Building Relationships Virtually
Hiring a remote attorney can pose challenges with building trusting relationships, impactful mentoring, and naturally occurring professional development opportunities. Building trusting relationships among partners and associates, as well as partners and their peers, is always at the crux of a productive law firm. California-based Am Law 100 law firm Cooley has recently made the decision to allow its employees to choose from where they want to work. Cooley’s chair has noted that they “will each have different perspectives, desires and unique life circumstances dictating [their] decisions around how much of [their] work life to conduct in the office” (Tribe, 2022). Simply giving attorneys this freedom to choose their workplace can increase the likelihood that associates will feel respected, thereby allowing them to more easily develop healthy relationships with the firm’s partners.
Impactful mentoring and the fair distribution of work among associates is also vital for a firm’s success. At Husch, mentoring occurs with partners meeting virtually with associates who are not in the office “so that they have an equal opportunity to be mentored, learn their practice of law, and develop their careers and work towards partnership” (Husch Blackwell, personal communication, May 27, 2022). They also offer professional development programs both virtually and in-person on a multitude of topics, including client industries, practice areas, firm operations, business development, and career management (Husch Blackwell, personal communication, May 27, 2022). All of this can level the playing field of attorneys’ growth. It’s also often assumed that attorneys who are present in the office are more naturally given work, while those working remotely may be forgotten. There is reason to believe this doesn’t have to be the case, as firms have expressed that “[n]o matter if [their] … associates are working [virtually] … or are in the office on a daily basis, they receive equal mentoring, training, and development opportunities” (Husch Blackwell, personal communication, May 27, 2022). Firms are cognizant of the fact that their off-site attorneys are as worthy of being given opportunities as their on-site attorneys are.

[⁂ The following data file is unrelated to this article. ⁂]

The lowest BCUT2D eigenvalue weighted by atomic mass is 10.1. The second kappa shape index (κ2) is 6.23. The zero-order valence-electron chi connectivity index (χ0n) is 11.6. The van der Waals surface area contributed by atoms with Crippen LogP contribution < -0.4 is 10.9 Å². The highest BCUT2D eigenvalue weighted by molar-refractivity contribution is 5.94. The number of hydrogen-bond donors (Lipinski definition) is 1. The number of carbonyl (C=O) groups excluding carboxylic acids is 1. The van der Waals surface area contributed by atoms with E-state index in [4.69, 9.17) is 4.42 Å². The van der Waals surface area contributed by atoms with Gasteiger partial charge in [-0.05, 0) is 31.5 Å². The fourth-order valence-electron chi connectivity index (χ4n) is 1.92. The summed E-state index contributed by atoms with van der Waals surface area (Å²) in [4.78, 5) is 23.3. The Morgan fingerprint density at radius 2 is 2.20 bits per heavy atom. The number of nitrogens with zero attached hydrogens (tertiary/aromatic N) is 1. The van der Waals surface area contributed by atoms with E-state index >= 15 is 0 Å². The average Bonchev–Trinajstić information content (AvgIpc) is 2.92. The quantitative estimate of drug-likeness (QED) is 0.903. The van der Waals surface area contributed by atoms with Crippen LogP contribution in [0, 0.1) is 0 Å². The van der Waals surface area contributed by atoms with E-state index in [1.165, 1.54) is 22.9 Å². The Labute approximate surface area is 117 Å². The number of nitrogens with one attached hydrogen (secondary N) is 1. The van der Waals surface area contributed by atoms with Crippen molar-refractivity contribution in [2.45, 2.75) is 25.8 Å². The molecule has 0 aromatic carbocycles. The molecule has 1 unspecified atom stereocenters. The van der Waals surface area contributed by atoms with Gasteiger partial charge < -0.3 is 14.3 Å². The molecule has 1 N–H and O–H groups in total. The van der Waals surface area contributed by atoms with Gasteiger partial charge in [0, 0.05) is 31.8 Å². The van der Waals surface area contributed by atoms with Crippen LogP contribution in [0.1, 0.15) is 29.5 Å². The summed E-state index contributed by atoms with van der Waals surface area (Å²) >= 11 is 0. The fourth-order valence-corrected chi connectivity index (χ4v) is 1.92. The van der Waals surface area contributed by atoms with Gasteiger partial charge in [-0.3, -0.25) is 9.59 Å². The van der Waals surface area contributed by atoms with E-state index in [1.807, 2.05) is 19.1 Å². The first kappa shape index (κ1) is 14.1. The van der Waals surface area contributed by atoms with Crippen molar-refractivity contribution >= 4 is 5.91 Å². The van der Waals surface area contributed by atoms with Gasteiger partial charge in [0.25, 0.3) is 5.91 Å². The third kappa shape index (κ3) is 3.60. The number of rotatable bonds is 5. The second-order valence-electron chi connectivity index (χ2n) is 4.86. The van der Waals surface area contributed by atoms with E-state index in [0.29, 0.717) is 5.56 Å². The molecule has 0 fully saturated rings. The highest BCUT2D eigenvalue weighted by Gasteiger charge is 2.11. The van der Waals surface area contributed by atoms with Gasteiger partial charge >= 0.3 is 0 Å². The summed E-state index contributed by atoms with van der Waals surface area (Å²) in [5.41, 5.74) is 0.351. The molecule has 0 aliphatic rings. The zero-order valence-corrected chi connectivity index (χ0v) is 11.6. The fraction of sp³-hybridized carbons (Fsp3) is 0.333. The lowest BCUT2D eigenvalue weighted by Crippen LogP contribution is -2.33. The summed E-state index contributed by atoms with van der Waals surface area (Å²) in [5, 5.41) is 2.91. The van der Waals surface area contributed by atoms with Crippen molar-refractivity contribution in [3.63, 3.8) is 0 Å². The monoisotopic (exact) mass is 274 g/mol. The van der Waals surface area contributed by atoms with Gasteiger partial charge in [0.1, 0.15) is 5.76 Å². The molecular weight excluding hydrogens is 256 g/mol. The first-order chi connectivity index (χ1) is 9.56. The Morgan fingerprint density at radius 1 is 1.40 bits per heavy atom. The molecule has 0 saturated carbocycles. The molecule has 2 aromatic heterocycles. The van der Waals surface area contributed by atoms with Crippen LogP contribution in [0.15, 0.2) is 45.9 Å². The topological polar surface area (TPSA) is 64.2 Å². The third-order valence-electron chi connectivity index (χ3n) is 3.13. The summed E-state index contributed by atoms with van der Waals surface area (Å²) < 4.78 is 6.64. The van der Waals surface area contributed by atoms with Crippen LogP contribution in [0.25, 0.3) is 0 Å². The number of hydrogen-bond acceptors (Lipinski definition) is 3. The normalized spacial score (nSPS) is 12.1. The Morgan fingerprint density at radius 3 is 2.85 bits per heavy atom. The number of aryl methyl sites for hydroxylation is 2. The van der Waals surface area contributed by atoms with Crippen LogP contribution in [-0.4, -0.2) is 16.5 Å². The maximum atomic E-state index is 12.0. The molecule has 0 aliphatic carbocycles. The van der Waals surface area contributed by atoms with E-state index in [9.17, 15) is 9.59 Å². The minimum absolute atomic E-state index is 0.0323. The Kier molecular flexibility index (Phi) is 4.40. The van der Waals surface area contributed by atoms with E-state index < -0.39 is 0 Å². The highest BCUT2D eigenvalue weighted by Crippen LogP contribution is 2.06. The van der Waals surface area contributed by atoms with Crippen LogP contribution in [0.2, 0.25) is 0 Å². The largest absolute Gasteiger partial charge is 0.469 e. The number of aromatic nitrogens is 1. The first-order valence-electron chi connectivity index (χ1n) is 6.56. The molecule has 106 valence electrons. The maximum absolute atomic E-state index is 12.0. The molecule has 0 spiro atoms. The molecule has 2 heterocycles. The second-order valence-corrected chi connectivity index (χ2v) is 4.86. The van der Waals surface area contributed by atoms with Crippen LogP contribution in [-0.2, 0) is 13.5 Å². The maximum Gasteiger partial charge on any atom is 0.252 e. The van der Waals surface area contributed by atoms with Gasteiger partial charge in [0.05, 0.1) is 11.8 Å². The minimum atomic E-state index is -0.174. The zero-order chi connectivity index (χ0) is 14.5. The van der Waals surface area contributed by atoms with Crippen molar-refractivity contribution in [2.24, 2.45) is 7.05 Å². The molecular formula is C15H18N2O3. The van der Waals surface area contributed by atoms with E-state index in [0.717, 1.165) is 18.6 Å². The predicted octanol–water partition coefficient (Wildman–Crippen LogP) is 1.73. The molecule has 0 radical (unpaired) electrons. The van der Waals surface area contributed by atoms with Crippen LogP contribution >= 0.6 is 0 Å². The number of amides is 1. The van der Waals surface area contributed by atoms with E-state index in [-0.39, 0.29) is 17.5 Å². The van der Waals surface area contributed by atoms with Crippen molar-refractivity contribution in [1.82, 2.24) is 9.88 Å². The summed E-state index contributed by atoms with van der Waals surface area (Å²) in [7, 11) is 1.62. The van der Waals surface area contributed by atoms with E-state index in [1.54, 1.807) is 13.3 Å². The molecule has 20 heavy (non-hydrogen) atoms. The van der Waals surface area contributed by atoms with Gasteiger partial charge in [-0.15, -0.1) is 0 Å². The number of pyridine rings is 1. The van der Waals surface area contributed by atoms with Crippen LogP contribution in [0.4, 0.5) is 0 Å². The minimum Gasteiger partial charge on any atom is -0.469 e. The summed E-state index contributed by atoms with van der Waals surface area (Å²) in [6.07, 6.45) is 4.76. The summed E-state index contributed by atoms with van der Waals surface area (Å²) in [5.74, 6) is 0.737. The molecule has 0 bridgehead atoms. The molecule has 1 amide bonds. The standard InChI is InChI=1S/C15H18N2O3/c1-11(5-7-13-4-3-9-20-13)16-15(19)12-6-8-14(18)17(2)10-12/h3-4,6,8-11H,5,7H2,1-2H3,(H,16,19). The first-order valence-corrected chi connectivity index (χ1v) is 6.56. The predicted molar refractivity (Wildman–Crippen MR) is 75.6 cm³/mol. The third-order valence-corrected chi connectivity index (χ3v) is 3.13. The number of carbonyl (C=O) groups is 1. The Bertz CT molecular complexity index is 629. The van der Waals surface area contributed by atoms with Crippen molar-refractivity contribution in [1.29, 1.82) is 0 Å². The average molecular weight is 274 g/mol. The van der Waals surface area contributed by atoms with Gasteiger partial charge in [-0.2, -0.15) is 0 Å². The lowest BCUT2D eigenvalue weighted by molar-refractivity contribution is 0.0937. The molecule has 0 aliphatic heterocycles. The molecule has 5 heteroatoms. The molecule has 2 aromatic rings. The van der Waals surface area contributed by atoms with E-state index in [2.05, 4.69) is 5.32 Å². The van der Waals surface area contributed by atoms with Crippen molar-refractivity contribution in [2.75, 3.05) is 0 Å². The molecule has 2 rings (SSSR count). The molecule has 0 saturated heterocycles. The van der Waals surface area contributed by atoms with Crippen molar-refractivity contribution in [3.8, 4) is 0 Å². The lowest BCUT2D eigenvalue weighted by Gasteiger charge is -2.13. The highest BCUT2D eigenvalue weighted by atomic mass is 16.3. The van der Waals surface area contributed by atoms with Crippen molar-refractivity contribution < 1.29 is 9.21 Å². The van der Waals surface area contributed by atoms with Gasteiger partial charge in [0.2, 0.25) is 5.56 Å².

Hiring Traits for Remote Attorneys
The desire to work from home is not enough to be successful. Remote working requires discipline and effort on the attorney’s part and not every person is up for that challenge. Thus, before embarking on hiring a remote attorney, identifying character traits in attorneys who will be successful in a hybrid or fully remote work environment is extremely important. An attorney “will need to be a self-starter and able to balance their work life and home life” (Husch Blackwell, personal communication, May 27, 2022). Additionally, strong communication skills and the ability to collaborate well are especially important traits for those working virtually. It’s also interesting to note that while one firm might allow first-year associates to work fully remotely, as does Quinn Emanuel, another firm like Husch Blackwell reserves its fully remote work for associates who have more experience (Quinn et al., 2022). Thus, ultimately, it is up to the discretion of firms to decide who can work remotely.